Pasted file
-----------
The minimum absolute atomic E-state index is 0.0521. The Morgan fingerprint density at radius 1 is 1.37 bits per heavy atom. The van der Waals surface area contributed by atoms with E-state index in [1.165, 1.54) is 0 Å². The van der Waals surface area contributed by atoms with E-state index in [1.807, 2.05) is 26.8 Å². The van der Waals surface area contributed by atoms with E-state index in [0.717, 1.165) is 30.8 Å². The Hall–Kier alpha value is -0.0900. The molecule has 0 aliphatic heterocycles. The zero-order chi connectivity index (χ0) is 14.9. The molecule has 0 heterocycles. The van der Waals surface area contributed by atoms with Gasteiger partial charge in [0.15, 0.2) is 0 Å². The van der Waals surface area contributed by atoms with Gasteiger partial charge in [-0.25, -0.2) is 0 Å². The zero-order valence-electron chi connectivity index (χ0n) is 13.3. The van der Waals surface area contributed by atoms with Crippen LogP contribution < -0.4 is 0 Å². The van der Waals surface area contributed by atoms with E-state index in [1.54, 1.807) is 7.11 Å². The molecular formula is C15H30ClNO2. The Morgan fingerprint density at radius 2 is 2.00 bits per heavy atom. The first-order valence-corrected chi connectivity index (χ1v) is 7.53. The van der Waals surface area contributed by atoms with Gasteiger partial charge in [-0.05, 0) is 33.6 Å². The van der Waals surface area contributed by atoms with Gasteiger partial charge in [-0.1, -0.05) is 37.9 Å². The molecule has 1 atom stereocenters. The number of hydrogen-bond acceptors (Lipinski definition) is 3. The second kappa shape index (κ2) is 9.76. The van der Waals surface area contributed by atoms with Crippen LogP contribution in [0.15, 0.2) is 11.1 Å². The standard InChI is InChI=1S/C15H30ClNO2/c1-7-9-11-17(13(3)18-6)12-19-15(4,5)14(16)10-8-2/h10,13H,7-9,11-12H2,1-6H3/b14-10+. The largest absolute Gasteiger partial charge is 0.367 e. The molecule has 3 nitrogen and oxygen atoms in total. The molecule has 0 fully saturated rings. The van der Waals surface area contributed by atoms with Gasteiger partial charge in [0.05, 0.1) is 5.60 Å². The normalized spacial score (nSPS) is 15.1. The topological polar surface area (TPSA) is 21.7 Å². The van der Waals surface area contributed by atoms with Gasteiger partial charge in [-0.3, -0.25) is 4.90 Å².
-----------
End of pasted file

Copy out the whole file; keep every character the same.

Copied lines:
The minimum absolute atomic E-state index is 0.0521. The Morgan fingerprint density at radius 1 is 1.37 bits per heavy atom. The van der Waals surface area contributed by atoms with E-state index in [1.165, 1.54) is 0 Å². The van der Waals surface area contributed by atoms with E-state index in [1.807, 2.05) is 26.8 Å². The van der Waals surface area contributed by atoms with E-state index in [0.717, 1.165) is 30.8 Å². The Hall–Kier alpha value is -0.0900. The molecule has 0 aliphatic heterocycles. The zero-order chi connectivity index (χ0) is 14.9. The molecule has 0 heterocycles. The van der Waals surface area contributed by atoms with Gasteiger partial charge in [0.15, 0.2) is 0 Å². The van der Waals surface area contributed by atoms with Gasteiger partial charge in [-0.25, -0.2) is 0 Å². The zero-order valence-electron chi connectivity index (χ0n) is 13.3. The van der Waals surface area contributed by atoms with Crippen LogP contribution < -0.4 is 0 Å². The van der Waals surface area contributed by atoms with E-state index in [1.54, 1.807) is 7.11 Å². The molecular formula is C15H30ClNO2. The Morgan fingerprint density at radius 2 is 2.00 bits per heavy atom. The first-order valence-corrected chi connectivity index (χ1v) is 7.53. The van der Waals surface area contributed by atoms with Gasteiger partial charge in [-0.05, 0) is 33.6 Å². The van der Waals surface area contributed by atoms with Gasteiger partial charge in [-0.1, -0.05) is 37.9 Å². The molecule has 1 atom stereocenters. The number of hydrogen-bond acceptors (Lipinski definition) is 3. The second kappa shape index (κ2) is 9.76. The van der Waals surface area contributed by atoms with Crippen LogP contribution in [0.15, 0.2) is 11.1 Å². The standard InChI is InChI=1S/C15H30ClNO2/c1-7-9-11-17(13(3)18-6)12-19-15(4,5)14(16)10-8-2/h10,13H,7-9,11-12H2,1-6H3/b14-10+. The largest absolute Gasteiger partial charge is 0.367 e. The molecule has 3 nitrogen and oxygen atoms in total. The molecule has 0 fully saturated rings. The van der Waals surface area contributed by atoms with Gasteiger partial charge in [0.05, 0.1) is 5.60 Å². The normalized spacial score (nSPS) is 15.1. The topological polar surface area (TPSA) is 21.7 Å². The van der Waals surface area contributed by atoms with Gasteiger partial charge in [-0.3, -0.25) is 4.90 Å².